Lasers and Electro-Optics Society, 2006. LEOS 2006. 19th Annual Meeting of the IEEE; 01/2006
  • Source
    M.Z. Tidrow, S.C. Tidrow
    [show abstract] [hide abstract]
    ABSTRACT: A method of fabricating a colossal magneto-resistive detector using a thin film transfer method includes the use of a perovskite oxide material as a substrate, and a rock salt structure material as a buffer layer, template layer, and release layer. Advantages associated with the method include not only the ability to produce a detector of the requisite film quality, but one which satisfies the temperature coefficient of resistance and fabrication temperature constraints. In addition, when employed as either the substrate or the buffer layer, template layer, and release layer, after bonding the rock salt structure material can be easily removed using water, and the excess rock salt structure material/water solution can then be removed with known techniques.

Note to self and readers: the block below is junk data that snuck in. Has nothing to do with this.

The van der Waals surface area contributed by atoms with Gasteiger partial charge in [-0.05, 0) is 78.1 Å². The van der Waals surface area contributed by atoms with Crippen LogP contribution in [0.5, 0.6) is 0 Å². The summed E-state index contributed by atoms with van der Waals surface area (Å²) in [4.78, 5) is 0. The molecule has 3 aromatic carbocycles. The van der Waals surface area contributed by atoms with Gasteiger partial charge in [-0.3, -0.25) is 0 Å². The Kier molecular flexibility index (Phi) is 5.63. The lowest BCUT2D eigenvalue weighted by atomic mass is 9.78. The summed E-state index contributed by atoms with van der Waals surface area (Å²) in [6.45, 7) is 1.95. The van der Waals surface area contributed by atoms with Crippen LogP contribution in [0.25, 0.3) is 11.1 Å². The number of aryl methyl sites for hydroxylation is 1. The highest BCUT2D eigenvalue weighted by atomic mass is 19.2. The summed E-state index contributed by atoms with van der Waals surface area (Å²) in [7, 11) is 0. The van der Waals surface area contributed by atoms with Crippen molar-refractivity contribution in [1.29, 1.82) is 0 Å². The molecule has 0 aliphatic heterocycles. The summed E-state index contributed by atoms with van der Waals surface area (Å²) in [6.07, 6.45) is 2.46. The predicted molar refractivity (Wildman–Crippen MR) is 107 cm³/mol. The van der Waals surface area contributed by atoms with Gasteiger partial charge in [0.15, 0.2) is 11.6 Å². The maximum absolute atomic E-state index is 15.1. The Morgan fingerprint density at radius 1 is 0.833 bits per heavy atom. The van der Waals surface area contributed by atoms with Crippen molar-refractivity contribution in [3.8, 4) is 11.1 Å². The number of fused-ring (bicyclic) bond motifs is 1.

Ref. No: U.S. Patent 6,910,261, Year: 06/2005
  • [show abstract] [hide abstract]